Category Archives: learning

The dirty secret of capitalism

And the way forward. Granted it’s not full-blown collaborative commons but more like a healthy social democracy of the kind Sanders promotes and Scandinavia has. But I think it’s a necessary stepping stone on that road. The blurb:

“Rising inequality and growing political instability are the direct result of decades of bad economic theory, says entrepreneur Nick Hanauer. In a visionary talk, he dismantles the mantra that ‘greed is good’ — an idea he describes as not only morally corrosive, but also scientifically wrong — and lays out a new theory of economics powered by reciprocity and cooperation.”

The Map and the Territory

Recent book by Wuppulari and Doria. F___ing Amen man. This would be a good one for discussion. From the Intro by Penrose:

“Is there a global map that can simulate every other map under some constraint? […] If two maps cannot be integrated, is this a limitation of our scientific cartography or is it the nature of the underlying territory itself that prevents us from such an attempt? […] It is safer to let the gaps remain as gaps while we let our maps remain as maps, rather than giving in to the seemingly seductive approach of trading in our understanding and intermingling maps with territory to fill in the conceptual gaps—however, much this may comfort us and appeal to our tastes!”


From the blurb at b-ok.org:

This volume presents essays by pioneering thinkers including Tyler Burge, Gregory Chaitin, Daniel Dennett, Barry Mazur, Nicholas Humphrey, John Searle and Ian Stewart. Together they illuminate the Map/Territory Distinction that underlies at the foundation of the scientific method, thought and the very reality itself.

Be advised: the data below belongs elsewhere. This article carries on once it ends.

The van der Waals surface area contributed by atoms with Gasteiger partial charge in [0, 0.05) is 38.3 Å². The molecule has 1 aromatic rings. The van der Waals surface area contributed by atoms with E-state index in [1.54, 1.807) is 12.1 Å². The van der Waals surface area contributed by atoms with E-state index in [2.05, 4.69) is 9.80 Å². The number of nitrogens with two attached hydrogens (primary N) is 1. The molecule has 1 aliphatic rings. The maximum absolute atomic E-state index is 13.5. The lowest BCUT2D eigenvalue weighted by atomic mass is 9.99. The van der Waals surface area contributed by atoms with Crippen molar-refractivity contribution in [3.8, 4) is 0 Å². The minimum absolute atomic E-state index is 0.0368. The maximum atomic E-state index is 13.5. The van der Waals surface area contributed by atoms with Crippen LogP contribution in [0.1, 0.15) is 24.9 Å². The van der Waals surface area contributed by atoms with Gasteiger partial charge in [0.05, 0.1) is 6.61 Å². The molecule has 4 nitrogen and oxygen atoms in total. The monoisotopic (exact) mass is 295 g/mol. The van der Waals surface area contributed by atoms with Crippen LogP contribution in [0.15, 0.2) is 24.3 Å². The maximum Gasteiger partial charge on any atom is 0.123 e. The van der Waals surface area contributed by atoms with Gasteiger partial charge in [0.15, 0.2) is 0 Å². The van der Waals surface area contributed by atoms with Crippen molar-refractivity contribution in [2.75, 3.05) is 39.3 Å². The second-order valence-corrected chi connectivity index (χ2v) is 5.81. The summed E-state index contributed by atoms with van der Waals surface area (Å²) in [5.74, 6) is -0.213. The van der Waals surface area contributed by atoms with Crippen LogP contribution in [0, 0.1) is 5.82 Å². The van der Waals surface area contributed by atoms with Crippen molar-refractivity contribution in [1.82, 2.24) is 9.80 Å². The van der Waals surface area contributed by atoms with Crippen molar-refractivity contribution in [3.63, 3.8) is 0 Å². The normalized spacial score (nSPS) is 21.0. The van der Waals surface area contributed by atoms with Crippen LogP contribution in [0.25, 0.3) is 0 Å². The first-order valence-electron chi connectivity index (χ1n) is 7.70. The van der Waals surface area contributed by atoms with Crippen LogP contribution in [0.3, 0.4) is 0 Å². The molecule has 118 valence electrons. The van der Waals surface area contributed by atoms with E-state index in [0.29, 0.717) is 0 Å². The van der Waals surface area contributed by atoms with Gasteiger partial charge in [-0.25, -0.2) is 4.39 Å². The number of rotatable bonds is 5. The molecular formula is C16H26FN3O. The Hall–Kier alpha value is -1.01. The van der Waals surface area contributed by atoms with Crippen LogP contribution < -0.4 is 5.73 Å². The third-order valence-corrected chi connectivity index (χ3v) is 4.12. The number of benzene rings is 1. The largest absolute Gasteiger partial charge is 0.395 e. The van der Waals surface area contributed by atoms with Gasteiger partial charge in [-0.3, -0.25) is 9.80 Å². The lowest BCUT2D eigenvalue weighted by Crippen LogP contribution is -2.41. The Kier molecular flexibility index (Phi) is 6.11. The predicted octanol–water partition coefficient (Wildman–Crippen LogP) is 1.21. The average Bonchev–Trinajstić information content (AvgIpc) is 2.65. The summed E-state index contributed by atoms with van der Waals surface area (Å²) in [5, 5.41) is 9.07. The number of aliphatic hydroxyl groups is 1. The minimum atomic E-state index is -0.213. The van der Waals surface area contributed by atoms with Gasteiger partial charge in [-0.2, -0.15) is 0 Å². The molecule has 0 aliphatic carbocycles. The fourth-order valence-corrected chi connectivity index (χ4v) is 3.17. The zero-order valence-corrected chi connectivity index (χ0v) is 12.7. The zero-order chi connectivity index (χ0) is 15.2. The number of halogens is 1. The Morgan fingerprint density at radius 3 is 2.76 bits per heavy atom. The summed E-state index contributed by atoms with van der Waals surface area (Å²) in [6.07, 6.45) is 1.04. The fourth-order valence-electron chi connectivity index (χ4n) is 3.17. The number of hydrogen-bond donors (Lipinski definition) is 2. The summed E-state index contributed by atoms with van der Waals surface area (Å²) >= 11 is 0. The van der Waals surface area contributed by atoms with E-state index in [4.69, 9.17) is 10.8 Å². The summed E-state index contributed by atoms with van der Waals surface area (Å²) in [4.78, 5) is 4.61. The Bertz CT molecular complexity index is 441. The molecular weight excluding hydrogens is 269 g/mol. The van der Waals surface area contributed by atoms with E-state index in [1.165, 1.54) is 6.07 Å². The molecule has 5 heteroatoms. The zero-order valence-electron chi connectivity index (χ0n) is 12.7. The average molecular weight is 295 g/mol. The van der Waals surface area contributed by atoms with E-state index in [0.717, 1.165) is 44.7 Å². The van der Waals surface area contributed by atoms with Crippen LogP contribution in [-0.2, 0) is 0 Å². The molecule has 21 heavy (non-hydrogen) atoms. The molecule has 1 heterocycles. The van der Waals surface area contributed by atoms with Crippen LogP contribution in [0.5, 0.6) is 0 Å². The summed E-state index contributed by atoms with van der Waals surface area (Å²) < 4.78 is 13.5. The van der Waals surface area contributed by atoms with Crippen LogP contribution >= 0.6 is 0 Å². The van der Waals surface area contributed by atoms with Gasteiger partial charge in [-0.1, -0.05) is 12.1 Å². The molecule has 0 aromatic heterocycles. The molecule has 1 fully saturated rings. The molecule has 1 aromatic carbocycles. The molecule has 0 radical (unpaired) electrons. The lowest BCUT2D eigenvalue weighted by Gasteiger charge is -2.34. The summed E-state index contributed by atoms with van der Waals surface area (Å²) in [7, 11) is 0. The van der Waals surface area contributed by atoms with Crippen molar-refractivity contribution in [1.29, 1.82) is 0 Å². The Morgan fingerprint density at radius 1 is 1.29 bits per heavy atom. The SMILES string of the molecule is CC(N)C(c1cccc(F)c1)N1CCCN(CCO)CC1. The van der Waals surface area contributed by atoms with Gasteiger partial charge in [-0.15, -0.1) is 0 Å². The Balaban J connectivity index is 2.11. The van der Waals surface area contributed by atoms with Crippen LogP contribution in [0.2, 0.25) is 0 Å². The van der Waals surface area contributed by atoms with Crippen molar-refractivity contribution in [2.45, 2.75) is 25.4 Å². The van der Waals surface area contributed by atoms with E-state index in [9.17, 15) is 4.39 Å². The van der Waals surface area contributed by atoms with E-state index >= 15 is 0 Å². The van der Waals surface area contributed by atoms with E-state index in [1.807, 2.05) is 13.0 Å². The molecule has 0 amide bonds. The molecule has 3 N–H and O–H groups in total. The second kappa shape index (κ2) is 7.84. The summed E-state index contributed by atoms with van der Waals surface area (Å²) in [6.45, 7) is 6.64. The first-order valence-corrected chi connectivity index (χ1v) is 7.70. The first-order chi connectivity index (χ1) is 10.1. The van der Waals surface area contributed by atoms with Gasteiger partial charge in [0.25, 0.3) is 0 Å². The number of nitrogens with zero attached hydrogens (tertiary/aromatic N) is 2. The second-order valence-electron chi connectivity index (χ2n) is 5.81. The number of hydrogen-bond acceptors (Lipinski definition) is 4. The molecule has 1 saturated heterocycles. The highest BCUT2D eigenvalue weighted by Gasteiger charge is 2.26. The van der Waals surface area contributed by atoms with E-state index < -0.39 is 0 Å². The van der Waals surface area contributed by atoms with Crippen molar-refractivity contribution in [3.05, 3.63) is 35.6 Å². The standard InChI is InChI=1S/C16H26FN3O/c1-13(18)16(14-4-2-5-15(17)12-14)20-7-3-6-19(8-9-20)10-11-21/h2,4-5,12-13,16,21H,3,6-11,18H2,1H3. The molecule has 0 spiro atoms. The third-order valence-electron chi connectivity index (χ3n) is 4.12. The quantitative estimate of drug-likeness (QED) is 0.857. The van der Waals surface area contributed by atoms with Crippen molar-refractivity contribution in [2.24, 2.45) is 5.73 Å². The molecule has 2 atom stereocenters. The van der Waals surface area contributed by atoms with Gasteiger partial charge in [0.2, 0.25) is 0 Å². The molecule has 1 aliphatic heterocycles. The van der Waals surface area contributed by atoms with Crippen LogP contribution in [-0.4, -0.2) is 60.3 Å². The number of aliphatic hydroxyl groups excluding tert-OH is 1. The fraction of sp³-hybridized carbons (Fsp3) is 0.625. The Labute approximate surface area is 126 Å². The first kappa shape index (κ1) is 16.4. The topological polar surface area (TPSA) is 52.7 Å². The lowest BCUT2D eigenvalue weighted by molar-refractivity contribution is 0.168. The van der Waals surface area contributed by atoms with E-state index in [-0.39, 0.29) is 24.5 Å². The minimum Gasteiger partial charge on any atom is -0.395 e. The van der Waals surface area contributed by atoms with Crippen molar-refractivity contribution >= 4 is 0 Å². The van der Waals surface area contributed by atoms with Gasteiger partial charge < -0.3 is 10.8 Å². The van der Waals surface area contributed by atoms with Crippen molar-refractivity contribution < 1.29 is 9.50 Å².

It is imperative to distinguish Map from the Territory while analyzing any subject but we often mistake map for the territory. Meaning for the Reference. Computational tool for what it computes. Representations are handy and tempting that we often end up committing the category error of over-marrying the representation with what is represented, so much so that the distinction between the former and the latter is lost. This error that has its roots in the pedagogy often generates a plethora of paradoxes/confusions which hinder the proper understanding of the subject. What are wave functions? Fields? Forces? Numbers? Sets? Classes? Operators? Functions? Alphabets and Sentences? Are they a part of our map (theory/representation)? Or do they actually belong to the territory (Reality)? Researcher, like a cartographer, clothes (or creates?) the reality by stitching multitudes of maps that simultaneously co-exist. A simple apple, for example, can be analyzed from several viewpoints beginning with evolution and biology, all the way down its microscopic quantum mechanical components. Is there a reality (or a real apple) out there apart from these maps? How do these various maps interact/intermingle with each other to produce a coherent reality that we interact with? Or do they not?

Does our brain uses its own internal maps to facilitate “physicist/mathematician” in us to construct the maps about the external territories in turn? If so, what is the nature of these internal maps? Are there meta-maps? Evolution definitely fences our perception and thereby our ability to construct maps, revealing to us only those aspects beneficial for our survival. But the question is, to what extent? Is there a way out of the metaphorical Platonic cave erected around us by the nature? While “Map is not the territory” as Alfred Korzybski remarked, join us in this journey to know more, while we inquire on the nature and the reality of the maps which try to map the reality out there.